Science and Democracy: safeguarding the right to science, also in agriculture
The upcoming World Congress for Freedom of Scientific Research will help raise awareness of the need for legislation to embrace the right to science, explains Marco Cappato.
Marco Cappato | Photo credit: Europabio
The Associazione Luca Coscioni (ALC) is a non-profit organisation advocating for the right to science and freedom for scientific research. Since its foundation in 2002, the association has campaigned for rights in a variety of fields, including assisted reproductive techniques, rights for people with disabilities and end-of-life decisions, and also the right to develop and harness innovation in agriculture for positive ends.
From 11-13 April 2018, ALC will organise the fifth edition of the World Congress for Freedom of Scientific Research in the European Parliament. The event will focus primarily on the interaction between scientific evidence and the decision-making process in the context of fake news. It will also cover critical debates on diverse topics such as genome editing and gender discrimination in science.
Freedom and responsibility are two sides of the science coin. Norms, policies and agreements regulating science, whether at national or international level, must achieve multiple goals simultaneously, including letting scientists carry out their work; ensuring transparent public and private support for research; guaranteeing the free circulation of their discoveries and data; creating free and verifiable peer-review processes; and guaranteeing the application of research.
On April 12, a high-level workshop on modern agricultural biotechnology with the participation of EU Health Commissioner Vytenis Andriukaitis, will address the scientific, legal and political debate concerning plant breeding innovation and its legal status. Innovation cannot be stopped by an abstract fear of a risk or the simplistic risk of a risk. Sometimes science can be easily misunderstood by consumers leading to extreme opinions.
Instead, policymakers worldwide have the great responsibility to boost innovation through legislation that is proportionate, non-discriminatory and science- based, fully acknowledging the importance of innovation for addressing agricultural challenges.
Fostering an open debate between farmers, scientists, industries, environmentalists and policymakers can be a significant step towards developing a mutual understanding that will benefit citizens and the sustainability of agriculture.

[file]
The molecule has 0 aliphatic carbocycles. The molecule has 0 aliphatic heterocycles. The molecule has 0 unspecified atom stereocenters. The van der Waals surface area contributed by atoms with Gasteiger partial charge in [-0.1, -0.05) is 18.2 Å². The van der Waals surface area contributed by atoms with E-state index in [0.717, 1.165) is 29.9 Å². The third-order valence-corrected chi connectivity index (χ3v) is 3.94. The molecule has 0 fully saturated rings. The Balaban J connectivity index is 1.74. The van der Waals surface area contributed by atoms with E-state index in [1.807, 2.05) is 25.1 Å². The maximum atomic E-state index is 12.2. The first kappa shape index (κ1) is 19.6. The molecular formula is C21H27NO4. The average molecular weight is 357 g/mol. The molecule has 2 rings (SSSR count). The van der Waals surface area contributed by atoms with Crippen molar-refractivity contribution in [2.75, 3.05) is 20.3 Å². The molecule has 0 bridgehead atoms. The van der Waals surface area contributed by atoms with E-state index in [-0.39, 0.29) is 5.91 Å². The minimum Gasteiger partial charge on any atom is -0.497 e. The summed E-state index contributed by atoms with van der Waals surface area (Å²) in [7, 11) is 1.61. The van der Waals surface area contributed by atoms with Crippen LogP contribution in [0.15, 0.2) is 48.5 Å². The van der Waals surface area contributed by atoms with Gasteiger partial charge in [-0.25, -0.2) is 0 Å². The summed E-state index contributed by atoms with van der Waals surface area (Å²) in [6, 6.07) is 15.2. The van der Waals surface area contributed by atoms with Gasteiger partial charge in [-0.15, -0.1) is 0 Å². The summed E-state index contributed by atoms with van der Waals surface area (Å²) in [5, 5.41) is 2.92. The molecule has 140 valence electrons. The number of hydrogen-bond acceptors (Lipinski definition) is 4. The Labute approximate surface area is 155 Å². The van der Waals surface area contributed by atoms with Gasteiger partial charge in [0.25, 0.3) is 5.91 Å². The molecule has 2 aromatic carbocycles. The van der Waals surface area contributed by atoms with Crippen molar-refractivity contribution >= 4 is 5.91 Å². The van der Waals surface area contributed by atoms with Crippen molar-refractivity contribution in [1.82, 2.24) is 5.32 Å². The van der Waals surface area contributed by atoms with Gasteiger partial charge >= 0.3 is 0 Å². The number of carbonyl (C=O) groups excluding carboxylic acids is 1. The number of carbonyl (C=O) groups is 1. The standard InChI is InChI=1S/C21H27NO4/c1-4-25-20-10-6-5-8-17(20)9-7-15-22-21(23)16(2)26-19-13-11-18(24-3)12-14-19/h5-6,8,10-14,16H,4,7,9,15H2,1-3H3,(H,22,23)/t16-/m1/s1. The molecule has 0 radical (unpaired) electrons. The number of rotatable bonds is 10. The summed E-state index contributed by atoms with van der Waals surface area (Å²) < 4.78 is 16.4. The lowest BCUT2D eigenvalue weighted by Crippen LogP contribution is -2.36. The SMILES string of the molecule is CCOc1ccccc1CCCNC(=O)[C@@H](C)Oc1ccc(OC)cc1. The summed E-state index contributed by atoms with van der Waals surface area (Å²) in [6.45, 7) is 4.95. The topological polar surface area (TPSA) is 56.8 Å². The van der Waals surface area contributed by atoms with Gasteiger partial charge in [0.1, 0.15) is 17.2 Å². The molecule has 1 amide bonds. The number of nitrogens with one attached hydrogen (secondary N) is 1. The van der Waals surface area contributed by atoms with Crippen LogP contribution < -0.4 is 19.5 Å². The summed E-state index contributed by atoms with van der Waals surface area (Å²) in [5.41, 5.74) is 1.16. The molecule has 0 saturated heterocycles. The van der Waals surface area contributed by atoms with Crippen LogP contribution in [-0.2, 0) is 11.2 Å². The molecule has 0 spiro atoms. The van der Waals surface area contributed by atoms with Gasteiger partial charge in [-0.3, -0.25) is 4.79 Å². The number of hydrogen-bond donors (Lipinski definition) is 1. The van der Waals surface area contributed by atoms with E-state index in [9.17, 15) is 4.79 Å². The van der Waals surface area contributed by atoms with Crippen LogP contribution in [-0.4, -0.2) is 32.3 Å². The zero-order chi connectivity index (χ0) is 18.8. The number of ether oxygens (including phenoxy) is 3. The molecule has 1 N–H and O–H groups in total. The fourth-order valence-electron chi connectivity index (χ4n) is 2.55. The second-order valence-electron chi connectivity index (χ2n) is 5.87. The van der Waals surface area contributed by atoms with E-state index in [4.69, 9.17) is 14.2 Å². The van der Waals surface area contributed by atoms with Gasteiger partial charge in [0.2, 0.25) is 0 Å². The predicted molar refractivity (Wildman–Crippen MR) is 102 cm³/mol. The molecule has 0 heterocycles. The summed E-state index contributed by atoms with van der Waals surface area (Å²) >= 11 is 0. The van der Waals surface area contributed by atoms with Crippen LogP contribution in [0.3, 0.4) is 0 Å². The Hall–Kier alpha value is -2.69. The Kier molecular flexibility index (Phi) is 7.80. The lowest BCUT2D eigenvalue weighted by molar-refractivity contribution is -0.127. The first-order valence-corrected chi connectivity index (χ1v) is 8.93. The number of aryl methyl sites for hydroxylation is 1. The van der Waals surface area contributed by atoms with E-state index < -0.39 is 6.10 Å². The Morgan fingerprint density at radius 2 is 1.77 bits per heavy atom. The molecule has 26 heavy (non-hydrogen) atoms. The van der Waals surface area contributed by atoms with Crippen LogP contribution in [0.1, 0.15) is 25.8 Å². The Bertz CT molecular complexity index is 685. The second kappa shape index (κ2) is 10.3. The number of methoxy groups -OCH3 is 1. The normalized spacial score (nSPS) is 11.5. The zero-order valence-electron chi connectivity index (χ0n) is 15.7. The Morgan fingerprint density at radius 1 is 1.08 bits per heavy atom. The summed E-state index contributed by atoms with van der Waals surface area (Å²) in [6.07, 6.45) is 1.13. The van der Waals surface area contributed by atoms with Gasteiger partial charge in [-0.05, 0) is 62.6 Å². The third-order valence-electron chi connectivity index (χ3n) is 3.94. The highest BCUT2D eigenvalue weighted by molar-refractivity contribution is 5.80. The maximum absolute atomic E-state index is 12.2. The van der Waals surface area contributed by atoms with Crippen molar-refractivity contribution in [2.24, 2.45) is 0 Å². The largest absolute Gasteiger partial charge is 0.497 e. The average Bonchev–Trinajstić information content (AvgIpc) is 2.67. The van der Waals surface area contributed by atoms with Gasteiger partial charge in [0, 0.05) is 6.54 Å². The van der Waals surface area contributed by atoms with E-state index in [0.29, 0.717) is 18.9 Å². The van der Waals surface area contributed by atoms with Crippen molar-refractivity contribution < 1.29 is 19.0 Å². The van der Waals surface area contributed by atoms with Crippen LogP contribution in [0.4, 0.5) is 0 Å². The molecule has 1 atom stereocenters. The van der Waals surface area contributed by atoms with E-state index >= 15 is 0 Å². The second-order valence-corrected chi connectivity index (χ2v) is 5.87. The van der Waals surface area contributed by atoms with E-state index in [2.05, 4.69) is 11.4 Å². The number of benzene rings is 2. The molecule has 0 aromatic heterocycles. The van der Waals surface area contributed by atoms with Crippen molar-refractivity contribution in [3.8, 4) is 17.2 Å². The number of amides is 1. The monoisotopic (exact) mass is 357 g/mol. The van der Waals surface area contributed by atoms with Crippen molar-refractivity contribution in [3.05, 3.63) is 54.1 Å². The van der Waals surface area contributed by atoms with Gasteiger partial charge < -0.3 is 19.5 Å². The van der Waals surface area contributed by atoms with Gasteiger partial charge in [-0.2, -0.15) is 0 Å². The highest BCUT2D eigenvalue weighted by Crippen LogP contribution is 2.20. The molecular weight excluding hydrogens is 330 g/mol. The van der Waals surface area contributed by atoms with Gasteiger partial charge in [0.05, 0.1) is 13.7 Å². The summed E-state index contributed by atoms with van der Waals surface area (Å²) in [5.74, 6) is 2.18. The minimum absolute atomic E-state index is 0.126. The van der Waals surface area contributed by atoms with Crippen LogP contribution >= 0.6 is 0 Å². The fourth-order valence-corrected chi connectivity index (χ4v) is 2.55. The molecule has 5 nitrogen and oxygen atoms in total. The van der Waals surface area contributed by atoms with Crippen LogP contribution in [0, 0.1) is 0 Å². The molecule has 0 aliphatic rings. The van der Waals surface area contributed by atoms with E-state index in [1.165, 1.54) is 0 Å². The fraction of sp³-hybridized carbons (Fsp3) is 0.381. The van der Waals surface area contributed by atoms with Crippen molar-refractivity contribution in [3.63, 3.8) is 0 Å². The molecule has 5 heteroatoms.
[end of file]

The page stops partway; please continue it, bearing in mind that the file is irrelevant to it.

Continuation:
The farming sector needs science and innovation to face social, environmental and economic challenges. Demonising innovation and technology paves the way for fears and emotions in decision making against the genuine human right to science.
"The farming sector needs science and innovation to face social, environmental and economic challenges. Demonising innovation and technology paves the way for fears and emotions in decision making against the genuine human right to science"
The Congress will help identify key recommendations for policymakers to address national and international institutions responsible for adopting regulations on science-related issues. Our aim is to raise awareness of the need for legislation to embrace the right to science.
ALC is coming back to the European Parliament, one of the most symbolic places for legislative debates and a key driver for progressive legislation. We hope that you will join us at the Congress, including the afternoon session on modern agricultural biotechnology on April 12, to debate and stand up for science and democracy, also in agriculture. Ultimately, the promotion of scientific freedom in all sectors is associated with the welfare and wellbeing of humanity.
This content is published by the Parliament Magazine on behalf of our partners.
It’s time to scratch the surface, and recognise that advanced plant breeding methods, including GM crops, can really make a positive impact, writes Julian Little.
Every fire victim is one too many, writes Quentin de Hults.
Ahead of the European Parliament’s vote on the use of GMOs, Nathalie Moll calls for a shift to a more coherent and science-based approach to EU policymaking.